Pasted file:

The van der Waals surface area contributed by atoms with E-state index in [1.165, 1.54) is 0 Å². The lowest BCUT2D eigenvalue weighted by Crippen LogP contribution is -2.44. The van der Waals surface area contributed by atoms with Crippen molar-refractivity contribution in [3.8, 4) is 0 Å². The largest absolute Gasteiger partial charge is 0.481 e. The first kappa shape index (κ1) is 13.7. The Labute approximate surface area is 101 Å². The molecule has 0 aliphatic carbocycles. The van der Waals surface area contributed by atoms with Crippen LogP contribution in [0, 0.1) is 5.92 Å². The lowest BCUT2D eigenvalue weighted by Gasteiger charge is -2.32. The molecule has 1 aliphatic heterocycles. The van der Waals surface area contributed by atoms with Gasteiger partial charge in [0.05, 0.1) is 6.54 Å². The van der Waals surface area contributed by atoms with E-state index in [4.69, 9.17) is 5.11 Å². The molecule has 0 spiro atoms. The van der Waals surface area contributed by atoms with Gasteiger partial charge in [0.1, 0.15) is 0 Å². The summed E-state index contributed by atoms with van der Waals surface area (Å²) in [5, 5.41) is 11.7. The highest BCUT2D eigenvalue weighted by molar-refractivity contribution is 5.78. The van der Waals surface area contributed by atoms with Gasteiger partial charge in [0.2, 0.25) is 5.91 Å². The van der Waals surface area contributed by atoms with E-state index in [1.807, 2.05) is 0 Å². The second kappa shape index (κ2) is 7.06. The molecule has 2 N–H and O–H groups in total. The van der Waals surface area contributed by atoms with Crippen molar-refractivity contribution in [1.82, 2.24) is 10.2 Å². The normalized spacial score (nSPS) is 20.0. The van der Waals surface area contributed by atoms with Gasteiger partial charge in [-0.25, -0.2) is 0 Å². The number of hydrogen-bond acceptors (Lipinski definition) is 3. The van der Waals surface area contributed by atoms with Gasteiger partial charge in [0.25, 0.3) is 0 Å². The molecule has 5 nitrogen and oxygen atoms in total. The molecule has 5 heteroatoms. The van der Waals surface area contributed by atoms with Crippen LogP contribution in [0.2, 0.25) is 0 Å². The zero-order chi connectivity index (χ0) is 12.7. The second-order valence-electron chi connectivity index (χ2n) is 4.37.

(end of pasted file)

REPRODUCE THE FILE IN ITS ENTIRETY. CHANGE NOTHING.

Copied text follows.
The van der Waals surface area contributed by atoms with E-state index in [1.165, 1.54) is 0 Å². The lowest BCUT2D eigenvalue weighted by Crippen LogP contribution is -2.44. The van der Waals surface area contributed by atoms with Crippen molar-refractivity contribution in [3.8, 4) is 0 Å². The largest absolute Gasteiger partial charge is 0.481 e. The first kappa shape index (κ1) is 13.7. The Labute approximate surface area is 101 Å². The molecule has 0 aliphatic carbocycles. The van der Waals surface area contributed by atoms with Crippen LogP contribution in [0, 0.1) is 5.92 Å². The lowest BCUT2D eigenvalue weighted by Gasteiger charge is -2.32. The molecule has 1 aliphatic heterocycles. The van der Waals surface area contributed by atoms with Gasteiger partial charge in [0.05, 0.1) is 6.54 Å². The van der Waals surface area contributed by atoms with E-state index in [4.69, 9.17) is 5.11 Å². The molecule has 0 spiro atoms. The van der Waals surface area contributed by atoms with Gasteiger partial charge in [0.1, 0.15) is 0 Å². The summed E-state index contributed by atoms with van der Waals surface area (Å²) in [5, 5.41) is 11.7. The highest BCUT2D eigenvalue weighted by molar-refractivity contribution is 5.78. The van der Waals surface area contributed by atoms with Gasteiger partial charge in [0.2, 0.25) is 5.91 Å². The van der Waals surface area contributed by atoms with E-state index in [1.807, 2.05) is 0 Å². The second kappa shape index (κ2) is 7.06. The molecule has 2 N–H and O–H groups in total. The van der Waals surface area contributed by atoms with Crippen molar-refractivity contribution in [1.82, 2.24) is 10.2 Å². The normalized spacial score (nSPS) is 20.0. The van der Waals surface area contributed by atoms with Gasteiger partial charge in [-0.25, -0.2) is 0 Å². The number of hydrogen-bond acceptors (Lipinski definition) is 3. The van der Waals surface area contributed by atoms with Gasteiger partial charge in [0.25, 0.3) is 0 Å². The molecule has 5 nitrogen and oxygen atoms in total. The molecule has 5 heteroatoms. The van der Waals surface area contributed by atoms with Crippen LogP contribution in [0.2, 0.25) is 0 Å². The zero-order chi connectivity index (χ0) is 12.7. The second-order valence-electron chi connectivity index (χ2n) is 4.37.